Jesus and his early followers were Jewish. Nevertheless, the Church founded in the name of Christ embraced a “Christianity” that became something different from and even opposed to Judaism. When and how did this happen, and what were the consequences? Join Dr. Joshua Yoder in an exploration of the so-called “parting of the ways” between Judaism and Christianity which will touch on the Jewishness of the Jesus movement, the beginnings of separation and hostility, continuing relationships, and lessons for today.
Suggested Reading: When Christians Were Jews: The First Generation by Paula Fredrickson
- Sunday, September 20
When Christians Were Jews: In this session we will explore Jesus’ teachings within the context of the varieties of Judaism of his day, and observe how his disciples developed his teachings after his resurrection.
Click here for a PDF version of the presentation made in class on Sunday, September 20th.
- Sunday, September 27
Paul, the Law and the Jewish People: This session will take up the question of how Paul lived as a Jew and whether he taught a system of belief and practice that was distinct from Judaism. Did Paul create a new religion?
View a recording of the presentation from Sunday, September 27th:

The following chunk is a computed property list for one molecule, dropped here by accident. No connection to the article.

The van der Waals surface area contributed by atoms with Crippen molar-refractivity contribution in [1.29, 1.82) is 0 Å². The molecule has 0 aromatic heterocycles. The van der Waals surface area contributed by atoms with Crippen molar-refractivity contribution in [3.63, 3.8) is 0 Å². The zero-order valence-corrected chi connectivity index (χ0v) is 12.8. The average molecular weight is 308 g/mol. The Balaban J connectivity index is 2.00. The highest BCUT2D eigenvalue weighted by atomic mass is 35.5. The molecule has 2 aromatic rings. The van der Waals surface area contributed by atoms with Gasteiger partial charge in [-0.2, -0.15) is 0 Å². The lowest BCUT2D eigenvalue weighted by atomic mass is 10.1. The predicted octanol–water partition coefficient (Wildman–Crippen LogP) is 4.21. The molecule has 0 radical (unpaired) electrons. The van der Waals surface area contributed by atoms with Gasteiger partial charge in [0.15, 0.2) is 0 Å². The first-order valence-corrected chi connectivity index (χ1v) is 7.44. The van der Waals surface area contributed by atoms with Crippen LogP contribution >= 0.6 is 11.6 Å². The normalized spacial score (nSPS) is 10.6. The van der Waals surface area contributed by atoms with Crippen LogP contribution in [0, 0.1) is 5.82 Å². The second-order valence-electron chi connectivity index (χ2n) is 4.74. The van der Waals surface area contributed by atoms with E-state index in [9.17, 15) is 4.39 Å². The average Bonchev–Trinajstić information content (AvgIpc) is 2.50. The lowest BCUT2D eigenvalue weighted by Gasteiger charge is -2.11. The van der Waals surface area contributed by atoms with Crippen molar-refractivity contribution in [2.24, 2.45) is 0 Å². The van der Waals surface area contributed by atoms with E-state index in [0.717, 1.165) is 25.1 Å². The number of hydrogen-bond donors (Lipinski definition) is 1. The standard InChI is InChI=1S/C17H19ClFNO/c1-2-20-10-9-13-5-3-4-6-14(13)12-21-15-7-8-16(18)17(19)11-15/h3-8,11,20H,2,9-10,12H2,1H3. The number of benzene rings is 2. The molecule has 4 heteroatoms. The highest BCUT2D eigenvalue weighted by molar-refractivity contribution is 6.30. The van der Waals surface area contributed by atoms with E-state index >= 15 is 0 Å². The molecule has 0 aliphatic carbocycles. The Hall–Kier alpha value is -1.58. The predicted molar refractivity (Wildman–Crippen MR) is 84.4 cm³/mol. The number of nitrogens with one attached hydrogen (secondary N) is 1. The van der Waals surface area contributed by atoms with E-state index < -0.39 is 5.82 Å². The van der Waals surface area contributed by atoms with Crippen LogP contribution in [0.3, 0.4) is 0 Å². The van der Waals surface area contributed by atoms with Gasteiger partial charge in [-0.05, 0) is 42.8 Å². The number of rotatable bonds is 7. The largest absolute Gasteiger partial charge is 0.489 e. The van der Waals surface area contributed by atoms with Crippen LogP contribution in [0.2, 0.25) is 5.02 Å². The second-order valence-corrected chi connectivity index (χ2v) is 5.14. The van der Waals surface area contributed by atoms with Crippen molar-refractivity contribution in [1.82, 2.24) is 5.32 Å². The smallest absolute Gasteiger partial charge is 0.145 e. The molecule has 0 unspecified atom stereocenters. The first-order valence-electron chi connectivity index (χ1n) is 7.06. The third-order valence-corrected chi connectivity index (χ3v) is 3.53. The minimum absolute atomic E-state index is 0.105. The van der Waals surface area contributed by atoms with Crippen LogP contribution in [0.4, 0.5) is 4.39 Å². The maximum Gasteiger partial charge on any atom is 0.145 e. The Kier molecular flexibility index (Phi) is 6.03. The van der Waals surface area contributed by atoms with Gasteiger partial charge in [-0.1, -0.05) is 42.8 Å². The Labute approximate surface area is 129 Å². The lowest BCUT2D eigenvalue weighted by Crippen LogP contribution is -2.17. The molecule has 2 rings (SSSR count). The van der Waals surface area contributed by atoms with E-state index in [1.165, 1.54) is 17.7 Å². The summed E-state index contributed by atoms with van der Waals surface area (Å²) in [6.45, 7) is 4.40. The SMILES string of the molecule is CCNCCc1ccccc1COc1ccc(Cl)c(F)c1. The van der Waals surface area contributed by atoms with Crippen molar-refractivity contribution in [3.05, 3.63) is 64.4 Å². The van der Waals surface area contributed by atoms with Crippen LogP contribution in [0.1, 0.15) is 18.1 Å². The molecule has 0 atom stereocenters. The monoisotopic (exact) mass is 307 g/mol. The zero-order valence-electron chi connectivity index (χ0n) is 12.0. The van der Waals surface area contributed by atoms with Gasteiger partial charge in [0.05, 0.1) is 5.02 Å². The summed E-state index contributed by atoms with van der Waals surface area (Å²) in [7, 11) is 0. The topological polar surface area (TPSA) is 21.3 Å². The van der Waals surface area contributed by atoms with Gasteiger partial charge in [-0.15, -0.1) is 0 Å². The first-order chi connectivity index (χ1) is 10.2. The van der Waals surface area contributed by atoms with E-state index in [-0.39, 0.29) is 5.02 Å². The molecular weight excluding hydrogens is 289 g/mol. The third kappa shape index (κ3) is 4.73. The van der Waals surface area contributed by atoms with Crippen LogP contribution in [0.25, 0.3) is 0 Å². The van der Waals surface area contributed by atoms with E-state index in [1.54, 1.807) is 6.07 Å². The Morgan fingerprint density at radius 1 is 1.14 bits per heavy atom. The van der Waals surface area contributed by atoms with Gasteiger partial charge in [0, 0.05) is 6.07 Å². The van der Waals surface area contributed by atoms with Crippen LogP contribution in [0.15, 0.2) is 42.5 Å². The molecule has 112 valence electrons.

- Sunday, October 4
The Parting of the Ways: In this session we will examine developments after Paul, especially the responses of non-Christian Jews to the Christ believers and the responses of Gentile Christians to Judaism.
- Sunday, October 11
The Ways That Never Parted? This session will consider the continuing links between Christianity and Judaism in the early centuries of Christianity, and relationships between Christians and Jews today.
About Joshua Yoder: Dr. Yoder’s research focuses on the interplay between the earliest Christian community and their interaction with the secular and political context of their time. His book is entitled, Representatives of Roman Rule: Roman Provincial Governors in Luke-Acts. Dr. Yoder has taught at the University of Notre Dame, McCormick Theological Seminary, The Evangelical Theological Seminary in Cairo, Eastern University and United Lutheran Seminary.